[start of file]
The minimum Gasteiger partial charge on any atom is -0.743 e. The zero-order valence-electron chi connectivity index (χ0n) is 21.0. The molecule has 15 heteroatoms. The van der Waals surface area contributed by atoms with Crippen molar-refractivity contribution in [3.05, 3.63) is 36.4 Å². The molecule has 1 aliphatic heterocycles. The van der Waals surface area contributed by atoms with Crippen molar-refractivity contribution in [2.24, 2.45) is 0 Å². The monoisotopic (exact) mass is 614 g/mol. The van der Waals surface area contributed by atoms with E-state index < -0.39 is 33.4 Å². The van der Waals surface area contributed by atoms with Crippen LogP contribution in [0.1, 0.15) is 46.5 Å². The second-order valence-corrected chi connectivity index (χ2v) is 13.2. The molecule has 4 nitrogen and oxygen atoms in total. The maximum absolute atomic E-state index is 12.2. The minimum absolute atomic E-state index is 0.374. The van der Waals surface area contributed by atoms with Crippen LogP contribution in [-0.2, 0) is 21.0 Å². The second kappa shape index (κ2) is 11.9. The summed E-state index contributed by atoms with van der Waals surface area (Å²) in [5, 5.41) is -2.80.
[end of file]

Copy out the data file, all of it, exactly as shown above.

The minimum Gasteiger partial charge on any atom is -0.743 e. The zero-order valence-electron chi connectivity index (χ0n) is 21.0. The molecule has 15 heteroatoms. The van der Waals surface area contributed by atoms with Crippen molar-refractivity contribution in [3.05, 3.63) is 36.4 Å². The molecule has 1 aliphatic heterocycles. The van der Waals surface area contributed by atoms with Crippen molar-refractivity contribution in [2.24, 2.45) is 0 Å². The monoisotopic (exact) mass is 614 g/mol. The van der Waals surface area contributed by atoms with E-state index < -0.39 is 33.4 Å². The van der Waals surface area contributed by atoms with Crippen LogP contribution in [0.1, 0.15) is 46.5 Å². The second-order valence-corrected chi connectivity index (χ2v) is 13.2. The molecule has 4 nitrogen and oxygen atoms in total. The maximum absolute atomic E-state index is 12.2. The minimum absolute atomic E-state index is 0.374. The van der Waals surface area contributed by atoms with Crippen LogP contribution in [-0.2, 0) is 21.0 Å². The second kappa shape index (κ2) is 11.9. The summed E-state index contributed by atoms with van der Waals surface area (Å²) in [5, 5.41) is -2.80.